Emerging-market multinational companies (EMNCs) utilize cross-border merger and acquisitions (M&As) to acquire strategic assets that compensate for their resource deficiencies. Therefore, developed markets have become important destinations for EMNCs. Institutional distance constitutes a major source of competitive disadvantage for foreign firms competing with indigenous firms. The purpose of this paper is to examine the ownership pattern of cross-border M&As in the USA, and determine if EMNCs respond to institutional distance differently than advanced-market multinational companies (AMNCs).
Based on the extant literature in institutional theory as well as internationalization strategy, a quantitative study was carried out. Hypotheses were proposed and tested using fixed effects panel regressions.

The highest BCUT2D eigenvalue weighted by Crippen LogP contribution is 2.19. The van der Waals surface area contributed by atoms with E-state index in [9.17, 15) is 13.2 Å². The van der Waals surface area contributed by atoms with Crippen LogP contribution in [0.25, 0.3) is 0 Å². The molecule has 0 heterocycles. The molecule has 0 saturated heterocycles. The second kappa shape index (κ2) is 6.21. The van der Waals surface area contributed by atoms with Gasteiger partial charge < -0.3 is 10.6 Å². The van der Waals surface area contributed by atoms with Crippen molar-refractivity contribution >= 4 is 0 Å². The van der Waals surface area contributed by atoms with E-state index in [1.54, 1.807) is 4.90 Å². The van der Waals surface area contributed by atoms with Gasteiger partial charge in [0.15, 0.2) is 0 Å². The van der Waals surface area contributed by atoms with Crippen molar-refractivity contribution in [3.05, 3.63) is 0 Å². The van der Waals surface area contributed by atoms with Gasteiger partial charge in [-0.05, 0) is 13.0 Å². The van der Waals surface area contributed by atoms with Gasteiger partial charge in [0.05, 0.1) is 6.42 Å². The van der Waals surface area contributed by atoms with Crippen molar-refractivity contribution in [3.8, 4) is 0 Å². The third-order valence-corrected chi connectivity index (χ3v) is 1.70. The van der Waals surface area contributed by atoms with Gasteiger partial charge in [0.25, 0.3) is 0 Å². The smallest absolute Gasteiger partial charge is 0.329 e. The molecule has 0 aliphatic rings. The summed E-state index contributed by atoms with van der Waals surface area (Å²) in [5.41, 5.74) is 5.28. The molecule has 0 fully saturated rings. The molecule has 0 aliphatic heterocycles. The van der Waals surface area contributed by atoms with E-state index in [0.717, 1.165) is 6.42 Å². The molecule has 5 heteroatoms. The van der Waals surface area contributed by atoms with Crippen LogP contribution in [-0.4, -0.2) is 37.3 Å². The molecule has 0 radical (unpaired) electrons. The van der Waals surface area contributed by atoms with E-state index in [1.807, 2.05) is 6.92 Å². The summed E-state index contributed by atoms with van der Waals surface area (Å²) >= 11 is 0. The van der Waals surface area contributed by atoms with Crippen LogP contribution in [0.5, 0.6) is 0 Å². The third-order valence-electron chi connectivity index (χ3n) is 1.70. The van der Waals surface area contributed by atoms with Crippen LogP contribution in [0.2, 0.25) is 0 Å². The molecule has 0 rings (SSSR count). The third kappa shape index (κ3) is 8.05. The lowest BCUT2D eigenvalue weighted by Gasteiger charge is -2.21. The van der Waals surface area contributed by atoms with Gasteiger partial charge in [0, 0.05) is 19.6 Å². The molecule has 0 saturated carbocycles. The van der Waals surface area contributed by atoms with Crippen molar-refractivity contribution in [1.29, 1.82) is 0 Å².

This paper finds that both AMNCs and EMNCs take smaller ownership positions when there is greater cognitive and normative distance. The negative association is stronger for AMNCs than for EMNCs. Further, the larger the regulative distance in the positive direction, meaning a higher level of development in the host market than in the home market, the more AMNCs and EMNCs are led to opt for a higher ownership position, with EMNCs being less influenced by regulative distance.
Though findings are robust and stable, this study is limited to observations that only have US target firms.
By integrating the literature from institutional theory and strategy, this paper offers a clearer understanding and distinction of the acquisition decisions made by EMNCs and AMNCs.
Liou, R., Lee, K. and Miller, S. (2017), "Institutional impacts on ownership decisions by emerging and advanced market MNCs", Cross Cultural & Strategic Management, Vol. 24 No. 3, pp. 454-481. https://doi.org/10.1108/CCSM-07-2014-0087Download as .RIS
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